Small business growth powers the economy. If Obama extends the tax cuts on small business owners, will that hurt more than it helps?
Carolyn Kaster / AP
Opinion polls find that the public has far more confidence and trust in small business than in Congress – around 59 percent versus about 7 percent. It's no wonder that Republicans and Democrats want to make allies of small business proprietors as they consider changing tax policy.
So when President Obama calls for repeal of President Bush's tax cuts for the very well-to-do, is he dealing a body blow to small business? It's a key question, especially at this vulnerable time for the economic recovery.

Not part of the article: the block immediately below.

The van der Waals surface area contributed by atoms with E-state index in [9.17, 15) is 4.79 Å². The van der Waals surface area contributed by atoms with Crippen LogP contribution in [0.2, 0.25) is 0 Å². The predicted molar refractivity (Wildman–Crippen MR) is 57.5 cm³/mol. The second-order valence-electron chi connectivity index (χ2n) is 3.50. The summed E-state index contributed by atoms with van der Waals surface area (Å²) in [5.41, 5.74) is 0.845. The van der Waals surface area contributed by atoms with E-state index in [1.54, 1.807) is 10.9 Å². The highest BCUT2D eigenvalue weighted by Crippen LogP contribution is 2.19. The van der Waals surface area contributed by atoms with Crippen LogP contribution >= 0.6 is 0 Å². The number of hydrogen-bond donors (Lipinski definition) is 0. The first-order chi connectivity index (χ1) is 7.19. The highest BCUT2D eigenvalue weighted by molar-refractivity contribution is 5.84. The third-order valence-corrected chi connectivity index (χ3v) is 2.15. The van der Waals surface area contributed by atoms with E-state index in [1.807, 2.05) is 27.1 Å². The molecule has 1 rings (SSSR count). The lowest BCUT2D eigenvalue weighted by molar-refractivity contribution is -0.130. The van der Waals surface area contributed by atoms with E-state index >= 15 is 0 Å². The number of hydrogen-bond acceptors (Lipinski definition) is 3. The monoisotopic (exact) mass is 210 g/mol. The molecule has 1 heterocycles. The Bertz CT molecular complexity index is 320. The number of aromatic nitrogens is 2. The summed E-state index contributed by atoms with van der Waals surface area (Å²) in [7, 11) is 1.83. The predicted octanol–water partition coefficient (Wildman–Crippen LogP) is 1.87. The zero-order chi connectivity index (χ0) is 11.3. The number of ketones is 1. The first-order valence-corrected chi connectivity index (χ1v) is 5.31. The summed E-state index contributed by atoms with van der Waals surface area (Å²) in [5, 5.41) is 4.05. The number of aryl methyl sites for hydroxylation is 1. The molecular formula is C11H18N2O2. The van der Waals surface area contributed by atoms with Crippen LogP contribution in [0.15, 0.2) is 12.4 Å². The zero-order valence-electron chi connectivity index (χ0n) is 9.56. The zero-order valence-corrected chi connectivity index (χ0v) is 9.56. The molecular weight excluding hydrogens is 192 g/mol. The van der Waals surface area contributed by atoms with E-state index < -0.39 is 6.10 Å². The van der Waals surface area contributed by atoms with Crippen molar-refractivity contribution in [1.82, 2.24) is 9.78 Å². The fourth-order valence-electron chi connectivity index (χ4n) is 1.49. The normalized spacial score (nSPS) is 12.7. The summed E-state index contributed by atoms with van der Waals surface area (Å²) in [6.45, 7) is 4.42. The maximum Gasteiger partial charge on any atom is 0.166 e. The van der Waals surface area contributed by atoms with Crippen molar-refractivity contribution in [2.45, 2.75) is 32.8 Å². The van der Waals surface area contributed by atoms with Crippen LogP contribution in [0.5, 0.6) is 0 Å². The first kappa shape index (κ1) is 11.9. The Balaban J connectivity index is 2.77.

Small business is vital to the US economy. The Small Business Administration (SBA) notes that firms with fewer than 500 employees represent 99.7 percent of all US firms. They employ just over half of all private-sector workers and have generated 64 percent of net new jobs over the past 15 years.
A tax increase that hurts these engines of growth would slow an already glacial recovery.
Mr. Obama proposes to extend the Bush tax cuts for most Americans: couples making below $250,000 a year and single taxpayers earning below $200,000. More than 97 percent of small-business owners make less than that, an SBA official notes, and would avoid a tax increase.
How many? The SBA says there are 29 million small businesses and 97 percent of them wouldn't see a higher tax. So that leaves 3 percent or about 850,000 to 900,000 business owners.